Friday is June 1, and Louisiana’s offshore fishermen have the first of an again-reduced recreational red snapper season in federal waters.
It’s a 40-day recreational season that, by federal mandate, ends July 10.
So while other deeper-water anglers in our four sister states along the Gulf of Mexico share in this time —except for Texas, which allows an almost open season in its nine-mile state waters boundary into the Gulf — it’s time to start thinking about us.
That mass of bureaucrats nestled in the U.S. Department of Commerce, the National Oceanographic and Atmospheric Administration, the National Marine Fisheries Service and the Gulf of Mexico Fisheries Management Council is dead set to operate this fisherytheir way and to ignoreeveryone who tells them they’re working in a broken, antiquated system.
Earlier this month, Department of Wildlife and Fisheries’ secretary Robert Barham advanced an idea to extend state waters well beyond its current three-mile boundary.
During May’s Louisiana Wildlife and Fisheries Commission meeting, Barham insisted the move was “for fisheries only,” and that he was following Act 336 of the 2011 Legislature that called, Barham said, “to move the historic gulfward boundaries of the state to a distance of three marine leagues, which is equal to 10.357 statute miles.”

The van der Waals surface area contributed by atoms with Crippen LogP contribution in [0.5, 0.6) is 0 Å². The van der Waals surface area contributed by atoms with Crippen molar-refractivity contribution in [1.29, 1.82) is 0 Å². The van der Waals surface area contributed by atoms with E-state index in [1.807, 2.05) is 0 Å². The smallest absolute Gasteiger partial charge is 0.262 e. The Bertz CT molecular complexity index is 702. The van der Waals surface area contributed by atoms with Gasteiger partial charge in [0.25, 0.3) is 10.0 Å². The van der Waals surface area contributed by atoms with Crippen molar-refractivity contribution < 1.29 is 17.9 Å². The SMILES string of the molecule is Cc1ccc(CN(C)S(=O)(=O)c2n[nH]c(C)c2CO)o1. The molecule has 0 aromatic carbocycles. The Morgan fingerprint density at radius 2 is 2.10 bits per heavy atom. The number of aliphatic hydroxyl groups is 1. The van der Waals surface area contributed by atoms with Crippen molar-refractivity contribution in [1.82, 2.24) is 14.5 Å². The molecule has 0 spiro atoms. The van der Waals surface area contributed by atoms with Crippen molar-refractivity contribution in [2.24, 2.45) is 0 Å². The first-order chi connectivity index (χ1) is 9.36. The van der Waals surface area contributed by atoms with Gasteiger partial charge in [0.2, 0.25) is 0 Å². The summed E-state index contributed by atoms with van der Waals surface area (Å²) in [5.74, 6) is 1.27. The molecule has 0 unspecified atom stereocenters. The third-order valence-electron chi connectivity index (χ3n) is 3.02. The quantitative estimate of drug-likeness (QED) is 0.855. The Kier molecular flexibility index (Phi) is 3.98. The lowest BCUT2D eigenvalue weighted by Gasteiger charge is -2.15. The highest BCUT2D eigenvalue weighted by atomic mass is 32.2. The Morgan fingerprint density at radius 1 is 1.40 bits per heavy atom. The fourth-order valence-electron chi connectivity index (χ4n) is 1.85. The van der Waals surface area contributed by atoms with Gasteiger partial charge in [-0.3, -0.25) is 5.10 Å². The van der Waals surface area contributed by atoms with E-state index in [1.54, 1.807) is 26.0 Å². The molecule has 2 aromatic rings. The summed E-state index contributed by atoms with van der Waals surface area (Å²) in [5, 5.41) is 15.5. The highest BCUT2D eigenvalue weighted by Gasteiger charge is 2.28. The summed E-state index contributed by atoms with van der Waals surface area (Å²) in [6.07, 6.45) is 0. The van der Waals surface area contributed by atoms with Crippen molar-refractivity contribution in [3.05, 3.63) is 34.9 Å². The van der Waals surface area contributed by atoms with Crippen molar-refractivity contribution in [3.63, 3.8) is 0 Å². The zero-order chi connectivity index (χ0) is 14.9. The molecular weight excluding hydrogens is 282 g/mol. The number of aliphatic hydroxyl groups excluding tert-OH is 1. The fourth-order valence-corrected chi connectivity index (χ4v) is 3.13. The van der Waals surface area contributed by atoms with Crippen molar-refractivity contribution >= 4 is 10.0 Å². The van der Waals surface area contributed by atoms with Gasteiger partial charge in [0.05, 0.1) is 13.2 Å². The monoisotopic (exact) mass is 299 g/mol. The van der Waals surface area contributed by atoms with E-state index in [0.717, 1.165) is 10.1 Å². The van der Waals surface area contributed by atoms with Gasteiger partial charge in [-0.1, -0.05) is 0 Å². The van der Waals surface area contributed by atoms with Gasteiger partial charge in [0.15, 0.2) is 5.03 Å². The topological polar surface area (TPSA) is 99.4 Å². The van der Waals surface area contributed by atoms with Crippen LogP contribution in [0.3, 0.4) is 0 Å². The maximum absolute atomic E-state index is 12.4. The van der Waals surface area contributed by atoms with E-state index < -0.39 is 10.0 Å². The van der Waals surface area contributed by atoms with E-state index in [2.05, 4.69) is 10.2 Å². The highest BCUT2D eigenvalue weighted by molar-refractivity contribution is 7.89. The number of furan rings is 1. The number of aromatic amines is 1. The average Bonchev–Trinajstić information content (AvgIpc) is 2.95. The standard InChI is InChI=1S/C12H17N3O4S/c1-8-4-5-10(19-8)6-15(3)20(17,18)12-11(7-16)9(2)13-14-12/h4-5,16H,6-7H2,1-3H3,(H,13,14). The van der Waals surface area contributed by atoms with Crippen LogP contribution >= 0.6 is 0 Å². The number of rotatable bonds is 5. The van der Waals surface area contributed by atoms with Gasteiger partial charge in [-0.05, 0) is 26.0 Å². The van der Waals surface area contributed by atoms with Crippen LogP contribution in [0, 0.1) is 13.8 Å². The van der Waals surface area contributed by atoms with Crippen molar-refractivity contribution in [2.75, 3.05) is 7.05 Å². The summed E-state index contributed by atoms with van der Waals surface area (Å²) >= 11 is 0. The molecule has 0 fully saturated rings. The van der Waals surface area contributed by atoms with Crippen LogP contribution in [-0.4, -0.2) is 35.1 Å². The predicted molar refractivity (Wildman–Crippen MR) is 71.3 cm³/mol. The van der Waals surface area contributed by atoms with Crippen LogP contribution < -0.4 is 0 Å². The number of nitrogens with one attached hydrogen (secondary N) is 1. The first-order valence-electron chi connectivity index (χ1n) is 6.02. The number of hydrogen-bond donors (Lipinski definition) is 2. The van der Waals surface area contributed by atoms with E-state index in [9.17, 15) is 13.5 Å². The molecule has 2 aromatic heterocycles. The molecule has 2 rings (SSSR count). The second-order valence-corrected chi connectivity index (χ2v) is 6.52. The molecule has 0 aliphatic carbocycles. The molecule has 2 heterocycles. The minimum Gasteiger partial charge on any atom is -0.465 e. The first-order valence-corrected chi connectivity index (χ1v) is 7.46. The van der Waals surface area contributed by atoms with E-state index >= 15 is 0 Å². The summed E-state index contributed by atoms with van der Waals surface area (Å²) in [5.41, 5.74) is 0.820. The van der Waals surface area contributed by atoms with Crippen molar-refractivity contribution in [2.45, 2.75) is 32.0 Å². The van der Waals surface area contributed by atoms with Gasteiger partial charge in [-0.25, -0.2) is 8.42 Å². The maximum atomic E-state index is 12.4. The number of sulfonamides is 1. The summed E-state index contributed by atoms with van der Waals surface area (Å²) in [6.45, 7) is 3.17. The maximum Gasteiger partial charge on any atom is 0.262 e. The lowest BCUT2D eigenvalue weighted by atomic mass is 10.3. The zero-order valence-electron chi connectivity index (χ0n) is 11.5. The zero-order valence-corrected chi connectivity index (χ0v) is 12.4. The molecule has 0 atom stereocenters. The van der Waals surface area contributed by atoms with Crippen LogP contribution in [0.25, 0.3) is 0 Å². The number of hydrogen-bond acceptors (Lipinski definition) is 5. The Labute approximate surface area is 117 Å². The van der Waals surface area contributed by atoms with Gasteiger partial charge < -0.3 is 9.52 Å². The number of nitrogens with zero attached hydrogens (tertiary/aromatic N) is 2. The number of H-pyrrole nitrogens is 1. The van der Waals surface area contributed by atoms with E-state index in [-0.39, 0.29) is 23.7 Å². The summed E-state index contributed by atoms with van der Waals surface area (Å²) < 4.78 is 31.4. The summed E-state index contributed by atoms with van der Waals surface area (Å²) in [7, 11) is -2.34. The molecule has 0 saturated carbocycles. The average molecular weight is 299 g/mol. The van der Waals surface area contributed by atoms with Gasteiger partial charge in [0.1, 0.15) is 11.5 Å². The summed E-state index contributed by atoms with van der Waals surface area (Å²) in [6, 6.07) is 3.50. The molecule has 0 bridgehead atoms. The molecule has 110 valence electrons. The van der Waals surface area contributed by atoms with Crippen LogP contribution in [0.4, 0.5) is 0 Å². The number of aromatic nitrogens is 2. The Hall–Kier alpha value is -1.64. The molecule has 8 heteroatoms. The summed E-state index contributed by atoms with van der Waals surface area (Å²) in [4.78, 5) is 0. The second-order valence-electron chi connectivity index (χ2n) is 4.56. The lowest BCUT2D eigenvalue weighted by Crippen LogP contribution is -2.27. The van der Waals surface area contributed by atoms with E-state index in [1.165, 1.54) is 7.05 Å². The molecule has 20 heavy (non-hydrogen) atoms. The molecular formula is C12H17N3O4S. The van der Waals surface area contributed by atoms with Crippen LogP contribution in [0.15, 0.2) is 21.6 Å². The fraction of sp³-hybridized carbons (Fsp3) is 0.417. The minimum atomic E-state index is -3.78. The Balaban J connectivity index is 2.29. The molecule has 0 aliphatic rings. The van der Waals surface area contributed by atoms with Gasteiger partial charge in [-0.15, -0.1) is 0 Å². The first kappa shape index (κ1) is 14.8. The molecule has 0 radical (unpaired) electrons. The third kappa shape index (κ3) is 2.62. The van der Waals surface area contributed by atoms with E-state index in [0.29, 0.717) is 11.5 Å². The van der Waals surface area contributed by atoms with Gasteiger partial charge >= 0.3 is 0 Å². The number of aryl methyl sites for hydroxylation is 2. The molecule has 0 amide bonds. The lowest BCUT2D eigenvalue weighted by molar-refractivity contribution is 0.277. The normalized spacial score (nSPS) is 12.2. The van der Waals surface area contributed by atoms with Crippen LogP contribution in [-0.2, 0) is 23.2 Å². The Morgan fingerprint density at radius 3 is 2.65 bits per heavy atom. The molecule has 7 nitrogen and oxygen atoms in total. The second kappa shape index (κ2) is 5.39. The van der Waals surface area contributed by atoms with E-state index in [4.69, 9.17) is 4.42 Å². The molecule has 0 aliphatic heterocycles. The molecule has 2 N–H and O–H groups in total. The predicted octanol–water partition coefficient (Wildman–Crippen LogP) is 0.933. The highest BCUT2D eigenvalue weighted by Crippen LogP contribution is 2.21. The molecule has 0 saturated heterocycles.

The commission considered the proposal, but delayed a vote until the seven-member board that oversees the department could get a better grasp of Act 336’s scope and direction.
It was easy to understand that Barham was following the commission’s lead if not in total, then in part to back the first steps the commission took in April to refuse to accept the Gulf Council and NMFS’ continually shortened recreational red snapper seasons in Louisiana waters.
The issue of pushing state waters out more than seven additional miles into the Gulf of Mexico will resurface in the months ahead, especially now that the commission passed an expanded recreational red snapper season for state waters in 2013.
Some of this could have been prevented if the Gulf Council/NMFS scientists had bothered to take a longer look at the population explosion of red snapper off our state’s coast.
For three years, everyone who’s dropped a baited line around an oil/gas platform or over a reef have caught their two-red snapper daily limit in a matter of minutes.
While that’s something to celebrate, the downer is that red snapper so dominate these reefs that other fish, even other snapper species, have a problem coexisting with the red snapper.
If these two federal agencies had considered Friday-Sunday “open” periods within 2012’s 40-day season, it’s likely they would not have faced the increasing anger of Louisiana’s offshore anglers. But they haven’t, and for 40 days starting Friday we again are limited in taking a fish that’s become the dominant species off our coast.
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